Warren left Nebraska as a 3rd round pick of the Green Bay Packers in the 2000 NFL Draft. Thirteen weeks into his rookie year, Warren was sidelined with an injury and told he would miss the remainder of the season. He stayed in Green Bay, undergoing rigorous rehabilitation and training. He returned to the Packers for one more season before moving to the AFL, first playing for the San Jose Sabercats and, later, the Arizona Rattlers. At each of his AFL stints, Warren suffered separate injuries. “That’s when I realized my body was trying to tell me something,” he recalls.

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Warren returned to University of Nebraska-Lincoln and finished his sociology degree in 2004. After graduation, he had a decision to make. His wife, Heidi, is from Columbus, so staying in Nebraska certainly seemed like an option. And being a Nebraska alumni opened many doors for Warren. Former Huskers often pursued successful careers after leaving the field.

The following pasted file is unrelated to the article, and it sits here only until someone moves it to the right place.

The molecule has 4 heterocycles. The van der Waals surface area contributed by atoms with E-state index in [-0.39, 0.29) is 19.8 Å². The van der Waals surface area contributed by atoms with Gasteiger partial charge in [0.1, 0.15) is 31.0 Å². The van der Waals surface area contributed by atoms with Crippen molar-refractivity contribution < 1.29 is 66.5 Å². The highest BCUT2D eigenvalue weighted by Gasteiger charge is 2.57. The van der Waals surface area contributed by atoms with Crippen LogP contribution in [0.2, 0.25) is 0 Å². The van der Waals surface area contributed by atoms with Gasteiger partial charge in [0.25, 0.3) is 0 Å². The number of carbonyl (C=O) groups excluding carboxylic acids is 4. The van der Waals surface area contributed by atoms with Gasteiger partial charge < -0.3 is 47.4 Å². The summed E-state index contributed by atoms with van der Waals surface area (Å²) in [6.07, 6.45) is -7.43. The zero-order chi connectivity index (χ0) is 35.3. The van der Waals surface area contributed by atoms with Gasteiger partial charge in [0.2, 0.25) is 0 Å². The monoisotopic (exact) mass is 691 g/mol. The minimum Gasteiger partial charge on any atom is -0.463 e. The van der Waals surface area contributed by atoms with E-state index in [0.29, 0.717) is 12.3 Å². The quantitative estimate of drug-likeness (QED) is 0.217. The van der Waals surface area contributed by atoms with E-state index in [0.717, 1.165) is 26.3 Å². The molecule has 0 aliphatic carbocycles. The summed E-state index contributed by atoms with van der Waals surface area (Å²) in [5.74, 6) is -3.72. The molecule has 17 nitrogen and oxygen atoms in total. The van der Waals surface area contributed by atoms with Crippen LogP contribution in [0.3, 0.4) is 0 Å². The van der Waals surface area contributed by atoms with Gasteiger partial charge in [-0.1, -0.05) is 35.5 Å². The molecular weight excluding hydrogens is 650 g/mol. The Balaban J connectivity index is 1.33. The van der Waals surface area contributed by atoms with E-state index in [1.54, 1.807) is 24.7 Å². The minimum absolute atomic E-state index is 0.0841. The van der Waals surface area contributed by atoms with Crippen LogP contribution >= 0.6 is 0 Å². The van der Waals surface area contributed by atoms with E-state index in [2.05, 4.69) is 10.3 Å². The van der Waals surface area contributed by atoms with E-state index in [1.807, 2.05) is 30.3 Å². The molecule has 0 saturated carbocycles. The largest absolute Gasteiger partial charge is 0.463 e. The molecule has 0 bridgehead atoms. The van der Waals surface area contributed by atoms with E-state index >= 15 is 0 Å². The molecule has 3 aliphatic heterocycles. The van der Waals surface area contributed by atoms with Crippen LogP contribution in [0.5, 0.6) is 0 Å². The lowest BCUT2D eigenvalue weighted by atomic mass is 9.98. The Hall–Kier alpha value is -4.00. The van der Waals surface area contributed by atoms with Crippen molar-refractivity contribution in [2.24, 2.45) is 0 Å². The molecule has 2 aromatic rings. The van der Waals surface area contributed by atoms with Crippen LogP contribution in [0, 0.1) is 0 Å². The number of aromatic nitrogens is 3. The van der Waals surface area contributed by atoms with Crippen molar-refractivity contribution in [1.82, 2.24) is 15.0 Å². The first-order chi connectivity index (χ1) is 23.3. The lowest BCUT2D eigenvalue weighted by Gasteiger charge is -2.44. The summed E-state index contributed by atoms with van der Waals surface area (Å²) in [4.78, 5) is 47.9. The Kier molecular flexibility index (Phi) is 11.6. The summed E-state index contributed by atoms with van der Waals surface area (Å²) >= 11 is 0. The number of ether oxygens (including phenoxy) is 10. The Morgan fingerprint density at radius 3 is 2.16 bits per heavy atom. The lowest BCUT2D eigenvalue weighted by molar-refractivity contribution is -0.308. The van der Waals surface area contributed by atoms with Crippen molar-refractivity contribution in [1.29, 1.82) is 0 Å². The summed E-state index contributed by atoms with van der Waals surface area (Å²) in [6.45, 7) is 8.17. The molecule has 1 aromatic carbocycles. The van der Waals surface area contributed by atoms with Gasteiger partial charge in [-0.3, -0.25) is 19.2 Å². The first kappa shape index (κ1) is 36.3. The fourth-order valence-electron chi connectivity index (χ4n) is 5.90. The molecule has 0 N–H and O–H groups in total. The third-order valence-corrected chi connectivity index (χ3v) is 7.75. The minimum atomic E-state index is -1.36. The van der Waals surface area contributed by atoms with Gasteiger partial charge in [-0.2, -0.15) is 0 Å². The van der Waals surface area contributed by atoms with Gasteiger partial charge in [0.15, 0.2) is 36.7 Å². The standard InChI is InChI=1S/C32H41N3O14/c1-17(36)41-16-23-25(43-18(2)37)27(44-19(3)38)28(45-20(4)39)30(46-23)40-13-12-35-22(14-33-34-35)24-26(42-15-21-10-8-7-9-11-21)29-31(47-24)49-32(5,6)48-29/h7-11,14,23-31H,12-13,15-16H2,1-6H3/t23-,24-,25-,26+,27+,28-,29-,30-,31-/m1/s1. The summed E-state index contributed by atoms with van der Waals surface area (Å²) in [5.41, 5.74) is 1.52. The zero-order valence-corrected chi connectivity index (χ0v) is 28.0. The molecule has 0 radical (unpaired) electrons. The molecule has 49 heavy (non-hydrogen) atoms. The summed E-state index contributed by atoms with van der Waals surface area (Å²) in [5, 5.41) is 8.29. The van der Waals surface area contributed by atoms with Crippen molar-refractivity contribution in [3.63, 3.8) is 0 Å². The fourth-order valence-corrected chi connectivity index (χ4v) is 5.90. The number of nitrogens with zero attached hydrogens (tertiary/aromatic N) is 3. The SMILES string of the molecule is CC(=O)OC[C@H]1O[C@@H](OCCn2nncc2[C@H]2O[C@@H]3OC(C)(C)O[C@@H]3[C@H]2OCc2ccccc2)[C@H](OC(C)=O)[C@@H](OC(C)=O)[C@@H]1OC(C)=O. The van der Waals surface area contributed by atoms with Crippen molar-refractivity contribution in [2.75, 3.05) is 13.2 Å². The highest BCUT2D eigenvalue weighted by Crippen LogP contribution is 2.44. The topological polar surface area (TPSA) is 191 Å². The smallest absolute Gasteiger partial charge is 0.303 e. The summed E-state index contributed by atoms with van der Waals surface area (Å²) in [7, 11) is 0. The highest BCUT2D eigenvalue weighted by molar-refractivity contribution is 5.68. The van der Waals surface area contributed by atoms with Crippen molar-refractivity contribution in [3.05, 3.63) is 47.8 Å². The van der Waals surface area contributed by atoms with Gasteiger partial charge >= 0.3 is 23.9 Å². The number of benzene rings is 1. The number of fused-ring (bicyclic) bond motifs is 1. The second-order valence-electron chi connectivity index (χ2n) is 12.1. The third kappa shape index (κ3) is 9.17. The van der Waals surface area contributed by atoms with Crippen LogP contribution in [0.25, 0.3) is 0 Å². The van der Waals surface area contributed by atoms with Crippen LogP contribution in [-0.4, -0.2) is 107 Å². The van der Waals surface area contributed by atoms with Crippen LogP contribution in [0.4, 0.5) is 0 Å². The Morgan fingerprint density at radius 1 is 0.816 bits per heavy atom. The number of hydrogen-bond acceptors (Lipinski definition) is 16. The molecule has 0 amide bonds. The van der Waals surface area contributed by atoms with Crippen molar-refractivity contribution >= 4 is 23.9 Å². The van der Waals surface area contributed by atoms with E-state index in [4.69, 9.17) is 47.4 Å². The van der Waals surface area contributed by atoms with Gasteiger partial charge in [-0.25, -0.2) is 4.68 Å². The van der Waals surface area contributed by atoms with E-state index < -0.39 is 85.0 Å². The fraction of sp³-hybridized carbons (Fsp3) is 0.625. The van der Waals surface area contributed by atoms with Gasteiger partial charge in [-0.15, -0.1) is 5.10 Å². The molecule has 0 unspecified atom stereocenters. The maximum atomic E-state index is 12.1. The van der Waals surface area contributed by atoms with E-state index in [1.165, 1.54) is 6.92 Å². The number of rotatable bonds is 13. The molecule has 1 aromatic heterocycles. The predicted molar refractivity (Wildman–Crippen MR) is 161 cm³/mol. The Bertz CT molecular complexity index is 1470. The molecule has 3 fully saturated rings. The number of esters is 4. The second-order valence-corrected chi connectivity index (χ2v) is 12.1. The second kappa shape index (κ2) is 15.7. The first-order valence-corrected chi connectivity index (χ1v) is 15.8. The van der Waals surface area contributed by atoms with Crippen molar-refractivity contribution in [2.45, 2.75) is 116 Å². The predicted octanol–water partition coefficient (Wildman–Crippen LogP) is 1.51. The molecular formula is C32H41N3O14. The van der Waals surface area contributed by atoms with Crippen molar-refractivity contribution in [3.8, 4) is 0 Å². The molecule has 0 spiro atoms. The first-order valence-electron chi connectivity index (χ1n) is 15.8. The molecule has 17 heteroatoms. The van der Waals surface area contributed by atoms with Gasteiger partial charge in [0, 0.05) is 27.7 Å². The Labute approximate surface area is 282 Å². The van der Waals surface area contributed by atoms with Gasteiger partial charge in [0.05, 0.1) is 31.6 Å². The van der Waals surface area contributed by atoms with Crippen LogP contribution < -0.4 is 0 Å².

But a sales job or related opportunities just didn’t feel right.

“I always liked helping others, and I worked with mentors while at Nebraska,” Warren shares. At his Lincoln home near 30th and Y streets, some of Warren’s fondest memories were sitting on his porch and talking with children and teens who lived in the neighborhood.

That feeling never left him, which is why today he is president and founder of D.R.E.A.M. (Developing Relationships through Education, Athletics, Mentoring). It’s an Omaha-based nonprofit mentoring organization that reaches out to young men enrolled in middle school.

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“Seven years ago, everything for D.R.E.A.M. just fell into place: the pieces, the people. It was meant to be,” Warren says.

D.R.E.A.M. began in 2006 as an after-school program at Walnut Hill Elementary School at 43rd and Charles streets. Five volunteers met regularly with 20 at-risk students. Today, the program has expanded to several Omaha schools and added a chapter in Springfield, Mo., Warren’s hometown. In all, the program serves about 300 boys.

D.R.E.A.M. finds its success from 40 volunteers who spend three to five hours each week at an assigned school throughout the academic year. The theme is simple: becoming a man.